It was the final blow. The last standoff.
Not the river of blood or the frogs, or the lice, or the flies.
Not the killing of the livestock, or the boils, or the thunder, or the locusts.
It wasn’t even the darkness so dark it could be felt.
“Now it came about at midnight that the Lord struck all the firstborn in the land of Egypt, from the firstborn of Pharaoh who sat on his throne to the firstborn of the captive who was in the dungeon, and all the firstborn of cattle.30 Pharaoh arose in the night, he and all his servants and all the Egyptians, and there was a great cry in Egypt, for there was no home where there was not someone dead.”
The Lord killed the sons of Egypt and that was a grief so dark there were no words but “Go. Away from here.” Go worship your God and get out of here.”
Blood. Blood of children. This world is not feeling like a very happy place. What does all of this mean?
Well, blood is life. Without it one dies. It moves, circling our body, giving breath to all our thoughts, giving strength to our movements. But the circle only lasts so long. When the blood stops, so does the life.
The Lord went out over Egypt and stopped life. (If this troubles you, we will read a poem afterwards. Remember that God is good.)
The plagues had come to all of Egypt...the Israelites faced them alongside the Egyptians. But when this final plague came, The final loss...
“...Moses called for all the elders of Israel and said to them, “[w]Go and take for yourselves [x]lambs according to your families, and slay the Passover lamb. 22 You shall take a bunch of hyssop and dip it in the blood which is in the basin, and apply some of the blood that is in the basin to the lintel and the two doorposts; and none of you shall go outside the door of his house until morning. For the Lord will pass through to smite the Egyptians; and when He sees the blood on the lintel and on the two doorposts, the Lord will pass over the door and will not allow the destroyer to come into your houses to smite you.”
A heaviness must have been over Israel that night. Rejoicing mixed with fear. Fear of the Lord and his ways. Fear of the darkness, Fear of the greatness of the Light. But they were saved from slavery and saved from death. Saved by...blood. Not their blood, but the blood of a Lamb. An innocent, pure lamb had saved them.
Are you starting to see the themes? Fathers and Sons. Light and Darkness. Blood and Salvation.
My child, if you listen to nothing else, listen to this: God it good. He is pure Light. We are evil. We have darkness stained in our hearts. Light and darkness can not mix. When the blood in our heart stops, we go into eternal darkness because we, with darkened hearts, cannot go to God. The angel of Death will pass over and the pain and agony will be worse than the kiss of a Dementor. My child it is worse.
Unless we are marked. Marked with the Blood of the Lamb.
If you feel your darkness, if you feel your sin...if you believe that only He can save you, all you have to do is say "yes." Be washed by the Blood of the Lamb and be saved. And then make that blood visible as the Israelites marked the doors. Tell us. Tell everyone. And walk from slavery to freedom.
“ Do you Think God made you so sick?” She drew Her breath, and swallowed hard. “I know You’d like to think that there’s a foe That hurts and God that heals. And that Would not be wrong; but I have sat And pondered months in pain to see If that is true – if misery Is Satan’s work, and happiness Is God’s. Jemimah, we must bless The Lord for all that’s good and bad.” But, Papa, God’s not mean or mad. He’s not our enemy. He’s kind And gentle, isn’t he?”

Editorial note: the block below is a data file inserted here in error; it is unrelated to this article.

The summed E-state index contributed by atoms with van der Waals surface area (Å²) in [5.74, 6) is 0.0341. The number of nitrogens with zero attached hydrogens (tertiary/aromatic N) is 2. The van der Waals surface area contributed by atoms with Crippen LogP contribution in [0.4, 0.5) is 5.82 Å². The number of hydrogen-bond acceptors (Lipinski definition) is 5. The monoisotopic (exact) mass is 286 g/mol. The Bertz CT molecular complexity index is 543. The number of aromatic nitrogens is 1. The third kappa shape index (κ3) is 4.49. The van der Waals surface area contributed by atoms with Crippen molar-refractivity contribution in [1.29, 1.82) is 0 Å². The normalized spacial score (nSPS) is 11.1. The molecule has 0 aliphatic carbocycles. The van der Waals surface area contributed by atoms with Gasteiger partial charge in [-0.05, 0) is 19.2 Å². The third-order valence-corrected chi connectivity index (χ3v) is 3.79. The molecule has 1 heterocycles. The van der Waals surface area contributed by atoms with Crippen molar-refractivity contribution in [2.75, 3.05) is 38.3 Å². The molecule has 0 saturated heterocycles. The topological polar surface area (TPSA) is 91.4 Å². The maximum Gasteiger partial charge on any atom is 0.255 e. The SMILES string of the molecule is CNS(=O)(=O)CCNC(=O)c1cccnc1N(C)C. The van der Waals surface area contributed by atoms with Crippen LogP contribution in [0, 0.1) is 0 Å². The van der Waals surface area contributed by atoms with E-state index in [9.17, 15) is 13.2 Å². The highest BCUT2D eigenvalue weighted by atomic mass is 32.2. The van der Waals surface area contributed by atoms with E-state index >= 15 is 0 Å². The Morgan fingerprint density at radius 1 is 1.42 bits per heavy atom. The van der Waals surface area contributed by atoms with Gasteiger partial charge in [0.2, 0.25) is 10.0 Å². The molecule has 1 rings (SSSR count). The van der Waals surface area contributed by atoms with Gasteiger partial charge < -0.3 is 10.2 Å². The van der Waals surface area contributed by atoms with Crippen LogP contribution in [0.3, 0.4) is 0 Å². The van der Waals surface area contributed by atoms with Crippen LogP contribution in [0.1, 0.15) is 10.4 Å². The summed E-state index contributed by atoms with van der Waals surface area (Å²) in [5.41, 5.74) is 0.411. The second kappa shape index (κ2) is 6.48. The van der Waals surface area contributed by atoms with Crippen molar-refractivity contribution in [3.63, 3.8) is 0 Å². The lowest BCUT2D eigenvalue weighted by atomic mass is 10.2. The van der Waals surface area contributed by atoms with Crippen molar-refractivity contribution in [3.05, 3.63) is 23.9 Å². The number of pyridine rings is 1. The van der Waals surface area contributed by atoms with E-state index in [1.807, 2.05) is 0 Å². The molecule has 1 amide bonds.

“ Your mind Is right, Jemimah, but it’s small. He’s gentle, kind, but that’s not all. I have some friends who thought they knew The mind of God, and that their view Of tenderness exhausted God’s, And that severity and rods Could only be explained with blame, To vindicate his holy name.”
“ So you think it was God who made You sick?”
“ I think God never laid Aside the reins that lie against The neck of Satan, nor unfenced His pen to run at liberty, But only by the Lord’s decree.”
“ So you think God was kind to make You sick,” Jemimah asked, “and take Away your health and all your sons And friends, and daughters – all the ones You loved?”
“ Jemimah, what I think Is this: The Lord has made me drink The cup of his severity That he might kindly show to me What I would be when only he Remains in my calamity. Unkindly he has kindly shown That he was not my hope alone.”
“ O, Papa, do you mean your friends Were right?”
“ No, no, my child, to cleanse An upright heart of toxic stains With searing irons is not like chains Laid on the soul in penalty For guile and crimes no one can see. No, they were wrong. And kindly has The Lord rebuked good Eliphaz, And I have prayed for him, and all Is well. You see, their minds were small, And they could not see painful times Apart from dark and hidden crimes. Beware, Jemimah, God is kind, In ways that will not fit your mind. It’s getting late, Jemimah, come, I think I hear the bedtime drum. My little theologian deep, It’s time to say good night and sleep.”
Behold the mercy of our King,
Who takes from death its bitter sting,
And by his blood, and often ours,
Brings triumph out of hostile pow’rs,
And paints, with crimson, earth and soul
Until the bloody work is whole.
What we have lost God will restore –
That, and himself, forevermore,
When he is finished with his art:
The quiet worship of our heart.
When God creates a humble hush,
And makes Leviathan his brush,
It won’t be long before the rod
Becomes the tender kiss of God.